Microvascular alteration is a key physiological feature of sepsis and a determinant of multiple organ failure. OPS imaging allows non-invasive visualization of microvascular network of mucosal surfaces. We used OPS to assess microcirculation impairment in our porcine model of septic shock.
Sublingual microvascular flow and density were investigated in 6 pigs (26.5±3.6kg), by OPS imaging. Basal data were collected in healthy animals, before surgery for implantation of hemodynamic monitoring probes. After recovery, an E. coli laden fibrin clot was implanted intraperitoneally. OPS data were acquired for 6 hours following implant or until animals died. In survivors data were then acquired every 24 hours. At each time 2-4 sequences were captured for off-line analysis. Microvascular flow was graded semi-quantitatively by independent observer as 0:no-flow, 1:intermittent or sluggish, 2:continuous slow-moving and 3:brisk continuous. Density for perfused vessels (DPV) <20mm was assessed as number of vessels intersecting a grid superimposed on the analyzed field. Data are expressed as mean±SD. Two-way ANOVA and Pearson Correlation were used as statistical tests.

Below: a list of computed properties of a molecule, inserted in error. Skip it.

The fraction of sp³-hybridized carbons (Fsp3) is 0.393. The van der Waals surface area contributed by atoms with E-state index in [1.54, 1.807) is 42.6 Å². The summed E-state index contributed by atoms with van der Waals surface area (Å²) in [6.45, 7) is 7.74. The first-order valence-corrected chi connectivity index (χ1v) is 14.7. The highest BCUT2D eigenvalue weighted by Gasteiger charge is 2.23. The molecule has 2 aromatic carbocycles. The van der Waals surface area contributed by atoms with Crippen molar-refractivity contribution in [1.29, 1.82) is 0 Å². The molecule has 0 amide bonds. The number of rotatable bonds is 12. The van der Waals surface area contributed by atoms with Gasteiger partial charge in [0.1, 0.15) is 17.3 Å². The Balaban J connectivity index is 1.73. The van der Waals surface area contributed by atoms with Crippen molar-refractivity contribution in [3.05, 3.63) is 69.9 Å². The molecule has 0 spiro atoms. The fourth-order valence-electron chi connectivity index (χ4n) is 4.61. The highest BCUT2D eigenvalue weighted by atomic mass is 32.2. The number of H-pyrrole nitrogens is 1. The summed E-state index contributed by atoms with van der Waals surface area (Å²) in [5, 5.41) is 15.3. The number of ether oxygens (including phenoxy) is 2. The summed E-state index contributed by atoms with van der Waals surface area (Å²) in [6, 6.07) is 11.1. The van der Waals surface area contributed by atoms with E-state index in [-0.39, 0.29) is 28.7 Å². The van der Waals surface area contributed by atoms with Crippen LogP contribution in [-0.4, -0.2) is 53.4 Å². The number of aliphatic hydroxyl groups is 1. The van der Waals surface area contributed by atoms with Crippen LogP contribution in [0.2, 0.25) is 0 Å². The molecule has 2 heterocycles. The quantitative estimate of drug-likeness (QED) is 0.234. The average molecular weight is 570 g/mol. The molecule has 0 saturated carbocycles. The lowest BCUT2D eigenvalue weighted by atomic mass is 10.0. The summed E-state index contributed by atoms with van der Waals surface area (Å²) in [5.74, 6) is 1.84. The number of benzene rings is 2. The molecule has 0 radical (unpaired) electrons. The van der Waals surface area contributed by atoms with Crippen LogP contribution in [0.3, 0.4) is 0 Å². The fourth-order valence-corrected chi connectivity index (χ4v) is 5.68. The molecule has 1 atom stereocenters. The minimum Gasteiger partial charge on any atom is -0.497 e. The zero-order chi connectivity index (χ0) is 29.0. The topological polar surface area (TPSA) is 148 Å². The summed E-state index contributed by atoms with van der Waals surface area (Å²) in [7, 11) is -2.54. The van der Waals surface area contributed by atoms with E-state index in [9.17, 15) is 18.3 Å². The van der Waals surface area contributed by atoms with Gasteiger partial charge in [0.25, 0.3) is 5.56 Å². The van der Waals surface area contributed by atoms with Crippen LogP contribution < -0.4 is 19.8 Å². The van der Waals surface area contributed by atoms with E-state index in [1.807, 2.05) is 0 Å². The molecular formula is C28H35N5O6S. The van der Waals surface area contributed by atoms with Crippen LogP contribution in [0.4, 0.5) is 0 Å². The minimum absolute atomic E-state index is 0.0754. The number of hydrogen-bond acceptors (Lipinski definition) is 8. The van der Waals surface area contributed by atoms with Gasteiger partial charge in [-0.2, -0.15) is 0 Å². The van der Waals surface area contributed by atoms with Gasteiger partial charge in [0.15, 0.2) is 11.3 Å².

3 animals expired prior to 6 hours, 3 survived over 24 hours. Microvascular Flow Score (MFS) was 2.62±0.41 for basal and 1.22±0.48 for sepsis (p=0.0002, 53.4% decrease). MFS improved markedly in animals that survived, to 2.11±0.20. Concomitantly DPV decreased from 14.12±1.93 to 12.35±2.09 vessels/mm (12.5% reduction), and increased subsequently to 14.37±1.32 vessels/mm. No correlation was found between cardiac output (CO) and either MFS or DPV (p=0.12 and p=0.13 respectively).
OPS provides a reliable method to investigate microvascular impairment. We demonstrated deterioration of microvascular flow and DPV from the onset of sepsis and showed recovery in survivors. The poor correlation between CO and MFS or DPV may suggest that microvascular abnormalities persist despite normalization of systemic hemodynamic parameters (“cryptic shock”).
OPS may have clinical utility to quantify microvascular perturbation in sepsis and to evaluate its time course.
M. Guglielmi, None.